On March 5, 2020, in a significant departure from the Eleventh Circuit’s recent ruling in United States v. AseraCare Inc., the Third Circuit Court of Appeals held that a disagreement over medical decision-making can serve as a basis for liability under the False Claims Act (“FCA”).
The underlying FCA lawsuit, U.S. v. Care Alternatives, was brought by three former employees of Care Alternatives who alleged that the hospice provider admitted patients who were ineligible for hospice care and directed its employees to improperly alter those patients’ Medicare certifications to reflect eligibility. During discovery, the parties produced extensive evidence addressing whether Care Alternatives admitted ineligible patients, including dueling expert opinions.
Once discovery closed, Care Alternatives moved for summary judgment, arguing – among other things – that the relators could not establish the critical element of falsity by relying on a difference of opinion between physician experts. The Government – which had declined to intervene in the action – nonetheless submitted a statement of interest asking the U.S. District Court for the District of New Jersey to reject Care Alternatives’ arguments regarding objective falsity.
Citing several opinions from various federal district courts and other circuits, including the Eleventh and Fifth Circuits, the District Court agreed that a “mere difference of opinion, without more, is not enough to show falsity.” The Third Circuit opined that the District Court relied on the incorrect premise that medical opinions cannot be false.
On appeal, the three judge panel rejected the District Court’s decision and held that “a difference of medical opinion is enough evidence to create a tribal dispute of fact regarding FCA falsity.” In reaching this decision, the Third Circuit held that the lower court’s premise – that an opinion is subjective and a difference of opinion is not enough to show falsity – “is inconsistent with the meaning of ‘false’ under the FCA.” The Court further opined that by requiring “factual evidence that Defendant’s certifying doctor was making a knowingly false determination, the District Court’s ‘objective’ falsity standard conflates scienter and falsity.” The Third Circuit said that at least in its jurisdiction, “findings of falsity and scienter must be independent from one another for purposes of FCA liability.” The Court softened the blow of its decision somewhat, conceding that “[s]cienter helps to limit the possibility that hospice providers would be exposed to liability under the FCA any time the Government could find an expert who disagreed with the certifying physician’s medical prognosis.” Nevertheless, the Court found that disagreement over subjective medical decision-making is insufficient to negate the critical element of falsity.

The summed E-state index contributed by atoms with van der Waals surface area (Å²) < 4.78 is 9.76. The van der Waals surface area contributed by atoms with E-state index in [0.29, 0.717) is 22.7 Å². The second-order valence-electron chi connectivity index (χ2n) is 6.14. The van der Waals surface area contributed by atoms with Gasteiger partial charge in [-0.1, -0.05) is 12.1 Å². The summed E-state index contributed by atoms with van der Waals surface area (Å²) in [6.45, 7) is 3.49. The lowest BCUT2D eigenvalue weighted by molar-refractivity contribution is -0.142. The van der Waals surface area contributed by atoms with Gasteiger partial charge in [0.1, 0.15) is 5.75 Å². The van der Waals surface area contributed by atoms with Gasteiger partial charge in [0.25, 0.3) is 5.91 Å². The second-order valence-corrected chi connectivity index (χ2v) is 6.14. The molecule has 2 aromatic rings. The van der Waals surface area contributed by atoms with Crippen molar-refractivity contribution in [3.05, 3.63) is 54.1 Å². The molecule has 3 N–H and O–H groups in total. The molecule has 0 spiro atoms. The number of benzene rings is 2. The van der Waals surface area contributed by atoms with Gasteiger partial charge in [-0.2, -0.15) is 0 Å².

Based on that rationale, the Third Circuit reversed the District Court’s grant of summary judgment in favor of Care Alternatives and remanded the case for consideration on the remaining elements of FCA liability. The Third Circuit’s departure from the Eleventh Circuit’s ruling in AseraCare emphasizes the growing circuit split as to this issue and, as such, the Court’s opinion may be prime for appeal to the United States Supreme Court.